Posted on

SOIL CONSERVATION: In a year of changes, NRCS still focused on soil and water quality

By Susan Kozak, Director, Division of Soil Conservation and Water Quality

Wow – a lot can change in a year!

At this time last year, I was the “acting” director for Soil Conservation and Water Quality and very torn on the decision of what my future should look like. Now, I have jumped in with both feet to the position permanently and love the challenges it brings every day.

SOIL CONSERVATION: In a year of changes, NRCS still focused on soil and water qualityIn the past year, I have had the opportunity to travel to many great events to discuss our conservation efforts, but I believe my favorite events are the small, local meetings. I love sitting at a table with people from each district to hear the legislative priorities for Lee County, enjoy the 75th anniversary celebration in Cherokee County, participate in a discussion at an Iowa Learning Farms farmer listening circle or answer questions at the Taylor County Fair.

This has also been quite a year of change – it seems like all areas of conservation in the state are shifting and growing. I was able to attend many meetings across the state regarding the Natural Resources Conservation Service reorganization.

This has given our field offices an opportunity to have a District Conservationist in every local office again and IDALS will have a dedicated Conservation Assistant in the offices. NRCS is not the only entity going through change.

After I accepted the director position, it caused a chain reaction of staff moves in our Des Moines office. Hopefully, the end is in sight and we have been able to place the right people in the right positions to keep the momentum moving forward on our nutrient reduction strategy goals.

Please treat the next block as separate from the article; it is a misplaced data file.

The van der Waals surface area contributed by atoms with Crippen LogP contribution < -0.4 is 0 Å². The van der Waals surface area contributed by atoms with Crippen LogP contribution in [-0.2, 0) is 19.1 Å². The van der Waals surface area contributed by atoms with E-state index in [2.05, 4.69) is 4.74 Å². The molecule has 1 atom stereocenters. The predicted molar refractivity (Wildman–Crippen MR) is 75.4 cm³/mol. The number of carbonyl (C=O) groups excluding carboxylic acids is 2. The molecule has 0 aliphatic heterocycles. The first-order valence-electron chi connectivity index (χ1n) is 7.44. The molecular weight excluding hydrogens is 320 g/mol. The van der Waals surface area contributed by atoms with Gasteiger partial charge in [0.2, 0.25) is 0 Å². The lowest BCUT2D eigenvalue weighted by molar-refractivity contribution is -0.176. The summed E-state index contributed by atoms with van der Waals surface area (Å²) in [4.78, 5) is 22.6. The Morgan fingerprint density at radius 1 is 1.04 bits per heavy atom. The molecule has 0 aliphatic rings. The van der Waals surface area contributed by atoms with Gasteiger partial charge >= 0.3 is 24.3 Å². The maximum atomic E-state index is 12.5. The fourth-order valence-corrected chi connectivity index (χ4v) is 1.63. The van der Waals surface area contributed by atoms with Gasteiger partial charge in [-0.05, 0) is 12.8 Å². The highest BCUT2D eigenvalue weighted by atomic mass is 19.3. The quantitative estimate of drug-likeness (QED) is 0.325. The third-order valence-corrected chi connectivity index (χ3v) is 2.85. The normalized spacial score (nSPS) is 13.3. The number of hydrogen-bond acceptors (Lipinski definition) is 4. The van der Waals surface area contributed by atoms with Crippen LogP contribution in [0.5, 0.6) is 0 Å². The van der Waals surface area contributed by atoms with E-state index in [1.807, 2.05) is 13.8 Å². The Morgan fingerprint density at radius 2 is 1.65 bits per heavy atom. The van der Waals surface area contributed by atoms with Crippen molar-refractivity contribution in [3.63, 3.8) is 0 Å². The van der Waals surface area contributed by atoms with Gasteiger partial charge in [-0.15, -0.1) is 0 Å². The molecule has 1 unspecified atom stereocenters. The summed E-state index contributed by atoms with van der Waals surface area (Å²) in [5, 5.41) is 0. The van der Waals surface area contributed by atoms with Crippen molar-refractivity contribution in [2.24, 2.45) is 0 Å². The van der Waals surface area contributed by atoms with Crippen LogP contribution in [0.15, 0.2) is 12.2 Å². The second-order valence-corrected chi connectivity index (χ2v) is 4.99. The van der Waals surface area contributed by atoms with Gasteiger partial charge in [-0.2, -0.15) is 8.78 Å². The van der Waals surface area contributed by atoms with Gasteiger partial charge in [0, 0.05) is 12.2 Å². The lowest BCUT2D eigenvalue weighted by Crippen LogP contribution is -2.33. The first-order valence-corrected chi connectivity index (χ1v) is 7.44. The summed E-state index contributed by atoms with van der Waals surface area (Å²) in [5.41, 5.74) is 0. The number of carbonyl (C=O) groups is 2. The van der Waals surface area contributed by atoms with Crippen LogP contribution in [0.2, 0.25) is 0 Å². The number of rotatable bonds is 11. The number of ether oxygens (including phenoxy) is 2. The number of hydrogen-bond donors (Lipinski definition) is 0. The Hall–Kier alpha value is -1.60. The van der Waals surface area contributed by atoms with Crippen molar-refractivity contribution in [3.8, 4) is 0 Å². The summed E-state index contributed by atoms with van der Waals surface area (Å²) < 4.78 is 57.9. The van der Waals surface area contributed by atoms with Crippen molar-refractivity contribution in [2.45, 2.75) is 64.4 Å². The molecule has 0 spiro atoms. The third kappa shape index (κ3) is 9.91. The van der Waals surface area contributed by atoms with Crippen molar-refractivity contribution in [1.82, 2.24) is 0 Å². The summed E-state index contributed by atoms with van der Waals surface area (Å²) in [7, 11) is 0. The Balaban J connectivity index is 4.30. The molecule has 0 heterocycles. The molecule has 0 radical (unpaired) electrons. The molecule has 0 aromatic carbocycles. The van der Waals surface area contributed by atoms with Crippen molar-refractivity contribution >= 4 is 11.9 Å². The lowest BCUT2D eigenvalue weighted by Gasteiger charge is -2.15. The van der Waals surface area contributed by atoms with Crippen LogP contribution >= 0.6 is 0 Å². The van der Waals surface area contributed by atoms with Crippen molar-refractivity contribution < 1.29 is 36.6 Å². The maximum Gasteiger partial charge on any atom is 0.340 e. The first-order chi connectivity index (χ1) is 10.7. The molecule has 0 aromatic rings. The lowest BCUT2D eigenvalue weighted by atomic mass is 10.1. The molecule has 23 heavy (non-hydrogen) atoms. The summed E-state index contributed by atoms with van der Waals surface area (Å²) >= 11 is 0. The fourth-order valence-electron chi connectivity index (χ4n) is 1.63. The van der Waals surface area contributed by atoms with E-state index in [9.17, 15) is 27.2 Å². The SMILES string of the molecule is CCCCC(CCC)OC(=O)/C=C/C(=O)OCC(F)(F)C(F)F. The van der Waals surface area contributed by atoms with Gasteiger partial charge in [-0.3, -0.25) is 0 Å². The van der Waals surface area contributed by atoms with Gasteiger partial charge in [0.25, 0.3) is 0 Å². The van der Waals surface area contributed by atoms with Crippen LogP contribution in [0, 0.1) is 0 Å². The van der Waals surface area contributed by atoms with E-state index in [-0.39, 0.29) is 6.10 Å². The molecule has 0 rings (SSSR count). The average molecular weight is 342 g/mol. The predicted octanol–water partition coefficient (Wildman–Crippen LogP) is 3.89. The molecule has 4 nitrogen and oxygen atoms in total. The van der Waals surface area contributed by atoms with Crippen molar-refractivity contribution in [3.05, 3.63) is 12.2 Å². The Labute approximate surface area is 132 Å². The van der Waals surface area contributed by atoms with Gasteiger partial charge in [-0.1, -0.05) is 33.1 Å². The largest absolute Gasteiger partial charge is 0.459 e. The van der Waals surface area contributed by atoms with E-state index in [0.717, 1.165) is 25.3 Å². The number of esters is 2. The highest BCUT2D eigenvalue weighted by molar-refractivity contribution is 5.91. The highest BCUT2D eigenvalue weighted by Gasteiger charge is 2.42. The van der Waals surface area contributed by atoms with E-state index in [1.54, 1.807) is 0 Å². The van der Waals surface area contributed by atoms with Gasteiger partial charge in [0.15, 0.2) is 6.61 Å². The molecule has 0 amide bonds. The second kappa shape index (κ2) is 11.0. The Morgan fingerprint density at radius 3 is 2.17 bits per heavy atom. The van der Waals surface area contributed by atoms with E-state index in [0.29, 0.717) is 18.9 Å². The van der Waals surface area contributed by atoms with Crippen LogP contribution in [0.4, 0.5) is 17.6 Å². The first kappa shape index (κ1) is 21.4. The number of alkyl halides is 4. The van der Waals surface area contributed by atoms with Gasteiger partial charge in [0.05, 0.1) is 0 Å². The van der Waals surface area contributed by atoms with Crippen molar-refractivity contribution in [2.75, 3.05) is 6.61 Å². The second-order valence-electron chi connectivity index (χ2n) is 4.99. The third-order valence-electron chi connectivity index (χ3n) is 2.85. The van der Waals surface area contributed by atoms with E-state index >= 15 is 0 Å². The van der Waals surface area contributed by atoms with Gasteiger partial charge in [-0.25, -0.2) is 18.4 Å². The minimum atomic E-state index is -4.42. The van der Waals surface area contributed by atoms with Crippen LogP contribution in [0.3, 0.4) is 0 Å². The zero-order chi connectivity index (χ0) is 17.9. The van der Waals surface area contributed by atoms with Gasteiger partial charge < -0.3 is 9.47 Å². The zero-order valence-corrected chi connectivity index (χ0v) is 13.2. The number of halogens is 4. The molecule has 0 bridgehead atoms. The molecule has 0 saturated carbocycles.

And those goals are big. We need to see a major shift in the pace and scale of conservation practices across the landscape. It will take all conservation professionals, public and private, working together as a close team to create the needed changes.

All of our field days and local meetings are perfect chances to engage with others in our communities and talk about our goals and mission for conservation. We are all working toward the same goals to improve our soil health and water quality.

It is important to build new connections in our conservation community to help spread our efforts to every corner of Iowa. I want to thank all our staff and partners for their hard work and the willing landowners that make conservation a priority.

Make sure to stop in your local field office to see how you can get involved and make a new conservation connection.